Busy happy December is truly around the corner and so is my next Yoga event: Yoga & Live Piano by night. An evening where we will take the time to stop, to rest, to be conscious so that we can feel more and think less. Feel the tunes of the piano, feel the sensations in our physical body and feel life when it is as it is. Read more here and sign up (Danish only).
This is basically what yoga is about for me and something that especially mediation helps me practice on a daily basis. I practice "stop - breathe - feel" throughout the day and I have other small practices. I also have intentions of establishing a daily seated meditation but to be honest, I still haven't managed to make it a lasting habit. When I sit, I sit for 5-10 minutes just upon awakening and I concentrate (1st step of meditation). I concentrate on feeling my breathe, feeling my body and feeling my life-force/energy/qi/prana. It's so calming.
It's also very hard. Mainly because my practical mind wants to start the day, the planning, the thinking, the doing. So thoughts they come and go like clouds on a very very windy day... I let them come, I let them go, and I observe. Then back to concentrating on my breathe & my body.
Practice practice practice!
This Holiday Season: Let's practice & honor the union of body, mind & spirit
Don't you think December is just perfect for more yoga? This holiday season, I personally want to be more conscious, appreciate more moments and practice+honor 'the union of body, mind & spirit' (this is one interpretation of the word 'Yoga' that translates into union or unite).
My favorite online meditation community Wildmind must have read my thoughts as I just received their newsletter. Besides from tips to stay calm and positive during the holiday season (some of which I share below) their newsletter contained a 31 days meditation challenge AND I JUST SIGNED UP. So excited to "establish a Rock-Solid Daily Meditation Practice in 31 days".
Read more and sign up here (It’s suitable for beginners!).
I'll be sharing my meditation experiences later in December and today Mark Tillotson from the Wildmind Community has allowed me to share some of the exclusive mindfulness tips from their newsletter. Read below and start practicing!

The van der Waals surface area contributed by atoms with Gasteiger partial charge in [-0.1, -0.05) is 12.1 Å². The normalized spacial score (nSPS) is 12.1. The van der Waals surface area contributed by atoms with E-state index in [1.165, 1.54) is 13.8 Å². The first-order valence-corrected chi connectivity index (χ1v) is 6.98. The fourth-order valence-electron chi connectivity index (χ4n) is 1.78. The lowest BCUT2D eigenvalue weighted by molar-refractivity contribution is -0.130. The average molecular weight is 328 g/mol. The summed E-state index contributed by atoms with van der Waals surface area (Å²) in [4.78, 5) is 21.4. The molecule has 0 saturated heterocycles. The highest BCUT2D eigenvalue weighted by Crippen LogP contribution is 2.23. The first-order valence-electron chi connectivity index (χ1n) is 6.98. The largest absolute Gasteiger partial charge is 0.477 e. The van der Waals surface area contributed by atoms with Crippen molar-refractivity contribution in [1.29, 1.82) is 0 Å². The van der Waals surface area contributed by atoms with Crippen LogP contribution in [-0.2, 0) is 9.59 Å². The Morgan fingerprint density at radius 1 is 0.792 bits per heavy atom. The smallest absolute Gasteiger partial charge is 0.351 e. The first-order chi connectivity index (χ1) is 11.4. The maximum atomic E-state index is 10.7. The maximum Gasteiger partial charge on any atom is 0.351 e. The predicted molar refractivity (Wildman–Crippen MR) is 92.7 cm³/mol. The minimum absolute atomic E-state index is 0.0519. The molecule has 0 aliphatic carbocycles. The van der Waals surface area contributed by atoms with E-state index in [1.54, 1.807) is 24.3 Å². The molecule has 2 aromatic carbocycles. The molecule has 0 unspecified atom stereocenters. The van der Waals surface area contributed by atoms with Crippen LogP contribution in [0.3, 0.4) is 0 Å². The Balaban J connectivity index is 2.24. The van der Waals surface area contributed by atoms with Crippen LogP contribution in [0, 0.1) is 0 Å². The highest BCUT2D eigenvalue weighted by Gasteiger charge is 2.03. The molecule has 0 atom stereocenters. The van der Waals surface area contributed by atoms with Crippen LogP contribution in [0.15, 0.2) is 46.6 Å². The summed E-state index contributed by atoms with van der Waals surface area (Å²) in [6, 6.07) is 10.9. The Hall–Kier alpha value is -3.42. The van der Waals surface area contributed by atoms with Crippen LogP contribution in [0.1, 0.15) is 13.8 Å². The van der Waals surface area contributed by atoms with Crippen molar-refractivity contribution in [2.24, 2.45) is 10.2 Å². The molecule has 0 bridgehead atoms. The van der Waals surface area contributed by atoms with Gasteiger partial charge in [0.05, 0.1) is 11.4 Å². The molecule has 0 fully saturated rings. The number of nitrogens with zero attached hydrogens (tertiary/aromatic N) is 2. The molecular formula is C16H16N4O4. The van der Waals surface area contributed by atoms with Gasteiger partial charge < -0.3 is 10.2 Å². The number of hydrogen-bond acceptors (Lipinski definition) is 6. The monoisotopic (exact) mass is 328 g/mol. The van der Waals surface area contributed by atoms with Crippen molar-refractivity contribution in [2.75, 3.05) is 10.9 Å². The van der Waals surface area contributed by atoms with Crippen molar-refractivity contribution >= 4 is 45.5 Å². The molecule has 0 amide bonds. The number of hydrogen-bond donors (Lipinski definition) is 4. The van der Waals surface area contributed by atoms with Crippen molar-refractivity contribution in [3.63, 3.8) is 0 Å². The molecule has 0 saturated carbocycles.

Tips for surviving Holiday Stress
With love from Wildmind.org - Buddhist Meditation
The holiday season can be a perfect storm of stressors: financial strain, crowded malls, striving for perfection when we’re entertaining or buying gifts, travel, over-indulgence in food and alcohol, dealing with seldom-seen relatives, and for some of us being on our own while it seems everyone else is merrymaking.
This is where meditation comes in really handy! It’s been shown to reduce stress, so that we can feel at least a little calmer when the world around us is going into a consumeristic frenzy. It helps to reduce depression, too, for those who find that the holiday season is a downer. It promotes joy and other positive emotions. And it helps boost empathy and kindness, which is a mercy when you’re dealing with your drunk, racist uncle.
Don’t just do something, sit there!
If you don’t have a meditation practice already, you might think that the holiday season is a bad time to start, and if you already have a practice, it’s tempting, when things get busy, to stop meditating. But regular meditation doesn’t have to take a lot of time. A five or ten minute meditation is enough to help us bring a bit more calm and balance into our lives. Start (or keep) sitting!
Keep coming back to compassion
Keep reminding yourself that all those people you tend to get annoyed by are just like you. They want to be happy and don’t like suffering. And, just like you, they don’t experience as much happiness as they’d like and encounter way too much suffering for comfort. Bear this in mind, and you may find that you’re just a little gentler and more understanding with people. The reduced conflict will reduce your stress levels.
Don’t stress out about stressing out! When you lose your patience, remember that we all slip up. When you feel frazzled, remember that this is the normal human response to being overloaded. When you find you’re getting down on yourself or things are hard, place a hand gently on your heart and say, “It’s OK. I care about you and want you to be happy. I forgive you.”
Be kind in crowds
When you’re in a crowded mall, it’s easy to get stressed by how slowly everyone is moving. Try repeating “May we all be well and happy” as you navigate the throng. It’ll help displace some of those “My god, could these people move any slower!” thoughts.
Take a breath
Get used to coming back to your breathing. Paying attention to the sensations of your breathing helps you to let go of stress-inducing thoughts, which allows you to dial back on the adrenaline. You can take a few mindful breaths while you’re standing in line, or while on an escalator or in an elevator, or as a mini-break while cooking or wrapping gifts.
Somewhere in the boxed set of Game of Thrones videos you’re probably giving to a loved one, it says “Valar Morghulis” — everyone must die. Although that might seem like a depressing thought at a time of the year that’s supposed to be about celebration, you’re actually more likely to appreciate people you care about, and to be patient with people you have difficulty with, if you remember that our time together on this planet is short.
Wildmind Buddhist Meditation
Wildmind’s mission is to benefit the world by promoting mindfulness and compassion through the practice of Buddhist meditation - www.wildmind.org